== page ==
Measles outbreak

April 14, 2024

An outbreak response initiative has been launched by the Health Department

Measles  outbreak


t least 13 children have died over the last six months in a measles outbreak in Peshawar, Dera Ismail Khan, Mardan and Malakand divisions.

A recent report of the Expanded Programme on Immunisation in Khyber Pakhtunkhwa says that there have been 3,889 suspected cases of measles. Out of those 1,445 were found positive. According to the EPI report, 13 deaths were attributed to measles across Khyber Pakhtunkhwa.

At least 185 positive measles cases were reported in DI Khan, 147 in Peshawar, 113 in Charsadda, 92 in Swabi and 83 in Lower Dir. The Health Department says that children older than two years and younger than five years were the most affected group.

A majority of measles-positive cases were reported in the southern districts. Farukh Jamil, the director of DI Khan Hospital, says 327 positive measles cases were reported. “At least five children diagnosed with measles have died,” he says.

To contain measles, the Health Department has launched an outbreak response initiative in 24 districts and 118 union councils. Health Minister Syed Qasim Shah has directed the EPI to establish district-level outbreak response committees and ensure prompt action in case of any health emergency, including measles.

According to a Health Department report, at least 200,000 children received measles vaccinations during the intensified outreach activity from February 12 to 24.

Despite these efforts, challenges persist, particularly regarding the lack of isolation wards in major teaching hospitals in Peshawar. This deficiency has accelerated the spread of measles among children.

Measles is a highly contagious disease. It spreads easily when an infected person breathes coughs or sneezes. It can affect anyone but is most common in children.

The health minister has asked for setting up isolation wards in all MTI hospitals. On March 19, the minister wrote a letter to the health secretary directing that all medical teaching institutions, Category A and DHQ hospitals ensure the establishment of isolation wards to control the spread of measles in the province.

Dr Arif Khan, the EPI director, says the measles outbreak is a national problem. He says during the Covid-19 pandemic, the government had suspended the immunisation campaigns. Now 75 per cent of measles-positive cases have been reported among children under five. “We have recently completed an intensified outreach campaign against measles in the southern districts of Khyber Pakhtunkhwa. The children were vaccinated with MR1 and MR2,” says Dr Arif Khan.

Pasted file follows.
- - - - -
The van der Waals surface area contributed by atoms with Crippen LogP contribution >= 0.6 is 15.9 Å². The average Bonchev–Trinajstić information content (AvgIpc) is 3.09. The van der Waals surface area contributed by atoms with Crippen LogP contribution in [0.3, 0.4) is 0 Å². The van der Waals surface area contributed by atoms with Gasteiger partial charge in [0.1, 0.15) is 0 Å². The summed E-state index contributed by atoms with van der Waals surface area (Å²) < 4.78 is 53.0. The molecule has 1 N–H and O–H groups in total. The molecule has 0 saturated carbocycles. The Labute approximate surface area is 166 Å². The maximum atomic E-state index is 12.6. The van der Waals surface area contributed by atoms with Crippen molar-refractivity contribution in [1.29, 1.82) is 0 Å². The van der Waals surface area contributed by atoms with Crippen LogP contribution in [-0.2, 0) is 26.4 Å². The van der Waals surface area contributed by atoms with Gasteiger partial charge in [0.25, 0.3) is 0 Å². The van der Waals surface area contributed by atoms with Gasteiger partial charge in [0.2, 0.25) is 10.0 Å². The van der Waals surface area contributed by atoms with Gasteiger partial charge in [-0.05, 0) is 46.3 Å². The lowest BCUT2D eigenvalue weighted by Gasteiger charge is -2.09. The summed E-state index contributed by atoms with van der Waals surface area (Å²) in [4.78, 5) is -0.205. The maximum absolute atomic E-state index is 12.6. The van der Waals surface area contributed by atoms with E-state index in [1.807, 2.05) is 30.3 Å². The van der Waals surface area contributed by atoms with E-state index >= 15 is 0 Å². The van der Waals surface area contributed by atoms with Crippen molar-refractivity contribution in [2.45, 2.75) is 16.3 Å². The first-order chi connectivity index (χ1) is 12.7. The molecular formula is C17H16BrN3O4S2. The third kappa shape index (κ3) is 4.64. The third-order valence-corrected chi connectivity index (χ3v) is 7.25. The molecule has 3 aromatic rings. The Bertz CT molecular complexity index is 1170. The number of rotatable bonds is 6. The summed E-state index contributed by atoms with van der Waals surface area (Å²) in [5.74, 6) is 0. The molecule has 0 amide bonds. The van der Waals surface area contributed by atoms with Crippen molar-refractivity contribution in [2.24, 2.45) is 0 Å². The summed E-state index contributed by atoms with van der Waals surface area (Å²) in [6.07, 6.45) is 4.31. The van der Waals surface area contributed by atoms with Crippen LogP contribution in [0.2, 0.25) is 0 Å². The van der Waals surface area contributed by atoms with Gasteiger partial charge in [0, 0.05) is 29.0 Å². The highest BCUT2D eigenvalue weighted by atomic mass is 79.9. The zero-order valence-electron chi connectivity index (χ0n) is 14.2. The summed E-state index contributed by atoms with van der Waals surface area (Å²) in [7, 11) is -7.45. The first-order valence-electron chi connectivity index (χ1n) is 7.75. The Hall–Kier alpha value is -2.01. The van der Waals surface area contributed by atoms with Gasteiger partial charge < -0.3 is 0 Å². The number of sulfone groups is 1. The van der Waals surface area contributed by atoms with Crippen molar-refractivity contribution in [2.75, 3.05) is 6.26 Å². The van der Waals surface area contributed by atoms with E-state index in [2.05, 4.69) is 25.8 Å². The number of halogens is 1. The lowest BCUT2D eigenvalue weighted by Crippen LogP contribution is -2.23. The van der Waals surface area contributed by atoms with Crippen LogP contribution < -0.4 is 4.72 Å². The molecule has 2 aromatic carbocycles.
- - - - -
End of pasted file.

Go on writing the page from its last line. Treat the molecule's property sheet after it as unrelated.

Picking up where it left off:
To bridge the immunity gap in children older than 23 months, a special initiative called the Big Catch-up is under way. The first phase of this initiative is scheduled to be completed in June 2024.

Dr Arif Khan says Khyber Pakhtunkhwa is the first province to implement the National Electronic Immunisation Registration. “The NEIR aims to register all vaccinated children under 2 years, facilitating nationwide tracking and ensuring completion of vaccination courses,” he says.

“However, there are persistent obstacles, including strikes by vaccination staff and logistic constraints,” says Dr Khan.

Javed Sattar, deputy medical superintendent of the District Headquarters Hospital Charsadda says a dedicated isolation ward has been established to contain measles and infectious diseases.

A World Health Organisation report says the Covid-19 pandemic led to setbacks in surveillance and immunisation efforts. The suspension of immunisation services and decline in immunisation rates and surveillance across the globe left millions of children vulnerable to preventable diseases like measles. The areas with low immunisation allow the virus to circulate, increasing the likelihood of outbreaks and putting all unvaccinated children at risk.

According to the WHO, in 2021, at least 128,000 measles deaths were reported globally, mostly among unvaccinated or under-vaccinated children under the age of five years. In 2022, about 83 per cent of the world’s children had received a dose of measles vaccine by their first birthday through routine health services, the lowest since 2008.

The writer is a freelance multimedia journalist. He tweets @daudpasaney

Measles outbreak